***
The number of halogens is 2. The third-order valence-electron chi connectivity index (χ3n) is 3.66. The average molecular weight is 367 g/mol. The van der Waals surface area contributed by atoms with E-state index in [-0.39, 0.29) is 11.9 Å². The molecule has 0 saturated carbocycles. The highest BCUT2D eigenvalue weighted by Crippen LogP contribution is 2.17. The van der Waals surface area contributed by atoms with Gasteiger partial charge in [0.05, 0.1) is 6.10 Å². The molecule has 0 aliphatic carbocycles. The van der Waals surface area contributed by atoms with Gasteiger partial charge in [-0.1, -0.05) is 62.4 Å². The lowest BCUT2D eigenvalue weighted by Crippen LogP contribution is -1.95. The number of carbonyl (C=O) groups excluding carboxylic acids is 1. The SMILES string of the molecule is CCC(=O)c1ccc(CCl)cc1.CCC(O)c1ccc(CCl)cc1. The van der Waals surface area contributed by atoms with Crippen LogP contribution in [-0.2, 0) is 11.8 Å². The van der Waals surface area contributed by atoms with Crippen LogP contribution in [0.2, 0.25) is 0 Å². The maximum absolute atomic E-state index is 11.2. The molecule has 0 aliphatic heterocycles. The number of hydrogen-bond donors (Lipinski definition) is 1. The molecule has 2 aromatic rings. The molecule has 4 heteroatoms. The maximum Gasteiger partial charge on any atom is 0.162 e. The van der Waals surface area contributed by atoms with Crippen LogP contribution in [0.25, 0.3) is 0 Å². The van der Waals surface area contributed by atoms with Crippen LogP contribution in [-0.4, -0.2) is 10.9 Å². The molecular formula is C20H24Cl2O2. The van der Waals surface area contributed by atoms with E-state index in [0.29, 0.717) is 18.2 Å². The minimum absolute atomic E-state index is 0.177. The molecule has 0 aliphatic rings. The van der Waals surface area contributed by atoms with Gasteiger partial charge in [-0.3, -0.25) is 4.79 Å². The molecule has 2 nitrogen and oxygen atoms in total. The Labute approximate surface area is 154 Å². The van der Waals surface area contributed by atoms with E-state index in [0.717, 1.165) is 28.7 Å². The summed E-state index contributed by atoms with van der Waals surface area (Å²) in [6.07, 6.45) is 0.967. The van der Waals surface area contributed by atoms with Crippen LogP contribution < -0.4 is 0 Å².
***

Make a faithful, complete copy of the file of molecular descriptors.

The number of halogens is 2. The third-order valence-electron chi connectivity index (χ3n) is 3.66. The average molecular weight is 367 g/mol. The van der Waals surface area contributed by atoms with E-state index in [-0.39, 0.29) is 11.9 Å². The molecule has 0 saturated carbocycles. The highest BCUT2D eigenvalue weighted by Crippen LogP contribution is 2.17. The van der Waals surface area contributed by atoms with Gasteiger partial charge in [0.05, 0.1) is 6.10 Å². The molecule has 0 aliphatic carbocycles. The van der Waals surface area contributed by atoms with Gasteiger partial charge in [-0.1, -0.05) is 62.4 Å². The lowest BCUT2D eigenvalue weighted by Crippen LogP contribution is -1.95. The number of carbonyl (C=O) groups excluding carboxylic acids is 1. The SMILES string of the molecule is CCC(=O)c1ccc(CCl)cc1.CCC(O)c1ccc(CCl)cc1. The van der Waals surface area contributed by atoms with Crippen LogP contribution in [-0.2, 0) is 11.8 Å². The van der Waals surface area contributed by atoms with Crippen LogP contribution in [0.2, 0.25) is 0 Å². The maximum absolute atomic E-state index is 11.2. The molecule has 0 aliphatic heterocycles. The number of hydrogen-bond donors (Lipinski definition) is 1. The molecule has 2 aromatic rings. The molecule has 4 heteroatoms. The maximum Gasteiger partial charge on any atom is 0.162 e. The van der Waals surface area contributed by atoms with Crippen LogP contribution in [0.25, 0.3) is 0 Å². The van der Waals surface area contributed by atoms with Crippen LogP contribution in [-0.4, -0.2) is 10.9 Å². The molecular formula is C20H24Cl2O2. The van der Waals surface area contributed by atoms with E-state index in [0.29, 0.717) is 18.2 Å². The minimum absolute atomic E-state index is 0.177. The molecule has 0 aliphatic rings. The van der Waals surface area contributed by atoms with Gasteiger partial charge in [-0.3, -0.25) is 4.79 Å². The molecule has 2 nitrogen and oxygen atoms in total. The Labute approximate surface area is 154 Å². The van der Waals surface area contributed by atoms with E-state index in [0.717, 1.165) is 28.7 Å². The summed E-state index contributed by atoms with van der Waals surface area (Å²) in [6.07, 6.45) is 0.967. The van der Waals surface area contributed by atoms with Crippen LogP contribution < -0.4 is 0 Å².